Professor Krutzke was a member of the English department at Colorado College from 1939-1971. He talks about his impressions of professors Daehler, Ellis, McCue, Bramhall, Abbott, and Gilmore. Krutzke discusses life at Colorado College during World War II, including student Bert Stiles, a pilot in the war who wrote a well known book, Serenade to the Big Bird. He gives impressions of the administration after the war and his involvement with the formation of the American Association of University Professors (AAUP) chapter at Colorado College. He also discusses the changes that President Benezet brought to the College, the McCarthy era, Colorado College students from 1939 to the 1970s, and the Block Plan.
Professor Ormes (CC class of 1926) taught English at Colorado College from 1952 to 1973. He was also well known and highly regarded as a mountaineer, raconteur and author of several books, including A Guide to the Colorado Mountains, Colorado Skylines, Pike's Peak Atlas, Tracking Colorado's Ghost Railroads and Railroads and the Rockies. Born in Colorado Springs in 1904, Ormes was the son of Manly Ormes, former head librarian of Coburn Library, Colorado College. Ormes recounts his memories of growing up around Colorado College and his adventures in the nearby mountains.
Professor Neale Reinitz received a B.A. in English from the University of Wisconsin in 1947, an M.A. in English from Harvard in 1949 and his Ph.D. in English from University of California at Berkeley in 1958. Professor Reinitz was a member of the English department at Colorado College from 1953 until his retirement in 1991. His special interests include biking, hiking, rafting, wine, books, jazz, the Marx Brothers, cross-country skiing and photography.
William D. Copeland (CC class of 1919) served as instructor in English and secretary of the College from 1920 to 1935. He later served as president of Lincoln College in Lincoln, Illinois, vice president of Lake Forest College in Illinois, president of Rocky Mountain College in Billings, Montana, and pastor of the First Presbyterian Church in Polson, Montana. Copeland gives his impressions of Colorado College both before and after World War I, including memories of Presidents Slocum, Duniway, Mierow, and Davies. He talks about the effects of the Depression,"straight-laced CC" in the 1920's, athletic teams, fraternities, and the San Luis School. Faculty mentioned in the interview: Cajori, Schneider, Parsons, Blum, Parrish, Hills, Howe, Hulbert, Gilmore, Strieby, and Okey.
Legal Traditions in Anglo-Norman England and their Scandinavian Roots is a thesis about the origins of liberty in England and their roots in Scandinavian traditions. Tracing the Scandinavian influences in England all the way back to the ancestors of the Normans in Norway, and following the evolution of the traditions until the issuance of Magna Carta in 1215 which formalized the modern iterations of ancient Scandinavian traditions.
Born in St. Louis in 1930, Professor Gordon received his B.A. from St. Louis in 1955, a second B.A. from DePaul University in 1958, his M.A. from Colorado University in 1960 and a Ph.D. from Pennsylvania State University in 1967. A specialist in American literature, Professor Gordon came to Colorado College as assistant professor of English in 1964. He was promoted to associate professor in 1970 and to full professor in 1977. In 1970, he became both the creator and director of Colorado College's Southwest Studies Program, a position that he held most of the time until his retirement in 1994. One of his chief accomplishments was the establishment of the Colorado College Baca Campus in 1987. Joe Gordon was also an avid tennis player, skier and fly fisherman.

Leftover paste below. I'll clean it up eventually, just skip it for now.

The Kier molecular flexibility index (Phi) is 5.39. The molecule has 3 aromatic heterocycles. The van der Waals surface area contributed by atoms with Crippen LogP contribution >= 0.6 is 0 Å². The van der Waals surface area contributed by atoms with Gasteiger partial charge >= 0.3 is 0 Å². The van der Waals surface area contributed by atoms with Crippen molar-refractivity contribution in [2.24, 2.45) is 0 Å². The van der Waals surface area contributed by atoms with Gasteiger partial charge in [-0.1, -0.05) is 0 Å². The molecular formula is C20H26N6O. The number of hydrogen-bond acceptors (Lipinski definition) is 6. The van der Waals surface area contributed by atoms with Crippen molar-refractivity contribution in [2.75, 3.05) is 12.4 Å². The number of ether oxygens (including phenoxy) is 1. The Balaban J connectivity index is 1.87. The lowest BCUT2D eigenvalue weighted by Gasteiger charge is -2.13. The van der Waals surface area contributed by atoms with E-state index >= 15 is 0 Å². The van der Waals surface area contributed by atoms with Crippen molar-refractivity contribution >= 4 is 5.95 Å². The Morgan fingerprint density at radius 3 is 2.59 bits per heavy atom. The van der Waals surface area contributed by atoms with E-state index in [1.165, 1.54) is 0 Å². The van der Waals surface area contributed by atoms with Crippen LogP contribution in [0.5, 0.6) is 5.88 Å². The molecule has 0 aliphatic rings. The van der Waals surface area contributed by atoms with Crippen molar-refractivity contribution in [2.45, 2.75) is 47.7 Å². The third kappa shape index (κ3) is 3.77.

Professor of English George Butte explains how the Block Plan differs from traditional schedules in classroom intensity, coherence and continuity.
It is important that students are able to apply grammar knowledge to writing. Traditionally, students have gained grammar knowledge by working out of workbooks, but the majority of students fail to apply the gained grammar knowledge to their writing. My research aims to close this gap. Hoping that students would be more engaged and willing to learn grammar through technology, I created grammar lessons that my sophomore class could interact with using Classroom Response System (also known as clickers). The six lessons addressed correct usage of the dash, colon, semi-colon, parallel structure, complete sentences, and active voice. Each lesson contained identification and application questions. Prior to and following the clicker lessons, I collected various forms of data to measure progress. Quantitative data includes a grammar pre-test and post-test. Qualitative data includes pre-writing and post-writing samples. I also administered an open-ended survey in which each student responded about the clicker lessons after the project was complete. My results show that minus a couple of exceptions, participating in the clicker lessons did result in an increase in grammar knowledge. Also, the majority of students were able to correctly apply this grammar knowledge in their post-writing sample. The findings from this study can be used to encourage other English educators to find ways to implement technology in their classrooms as well.